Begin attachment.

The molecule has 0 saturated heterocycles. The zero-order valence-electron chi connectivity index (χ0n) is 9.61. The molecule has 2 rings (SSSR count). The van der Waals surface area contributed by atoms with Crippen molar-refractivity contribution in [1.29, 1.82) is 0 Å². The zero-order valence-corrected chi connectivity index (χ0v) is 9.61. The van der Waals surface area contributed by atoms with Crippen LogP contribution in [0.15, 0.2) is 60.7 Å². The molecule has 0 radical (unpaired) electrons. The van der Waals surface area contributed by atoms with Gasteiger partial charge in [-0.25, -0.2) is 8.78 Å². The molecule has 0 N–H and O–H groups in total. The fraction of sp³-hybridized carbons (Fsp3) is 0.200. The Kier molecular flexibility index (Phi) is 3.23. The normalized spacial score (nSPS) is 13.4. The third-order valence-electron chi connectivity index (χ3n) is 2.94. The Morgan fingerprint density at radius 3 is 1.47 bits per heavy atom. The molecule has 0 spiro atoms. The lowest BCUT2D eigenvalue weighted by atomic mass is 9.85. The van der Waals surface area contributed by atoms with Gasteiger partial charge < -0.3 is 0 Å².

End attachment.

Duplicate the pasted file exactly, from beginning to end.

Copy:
The molecule has 0 saturated heterocycles. The zero-order valence-electron chi connectivity index (χ0n) is 9.61. The molecule has 2 rings (SSSR count). The van der Waals surface area contributed by atoms with Crippen molar-refractivity contribution in [1.29, 1.82) is 0 Å². The zero-order valence-corrected chi connectivity index (χ0v) is 9.61. The van der Waals surface area contributed by atoms with Crippen LogP contribution in [0.15, 0.2) is 60.7 Å². The molecule has 0 radical (unpaired) electrons. The van der Waals surface area contributed by atoms with Gasteiger partial charge in [-0.25, -0.2) is 8.78 Å². The molecule has 0 N–H and O–H groups in total. The fraction of sp³-hybridized carbons (Fsp3) is 0.200. The Kier molecular flexibility index (Phi) is 3.23. The normalized spacial score (nSPS) is 13.4. The third-order valence-electron chi connectivity index (χ3n) is 2.94. The Morgan fingerprint density at radius 3 is 1.47 bits per heavy atom. The molecule has 0 spiro atoms. The lowest BCUT2D eigenvalue weighted by atomic mass is 9.85. The van der Waals surface area contributed by atoms with Gasteiger partial charge < -0.3 is 0 Å².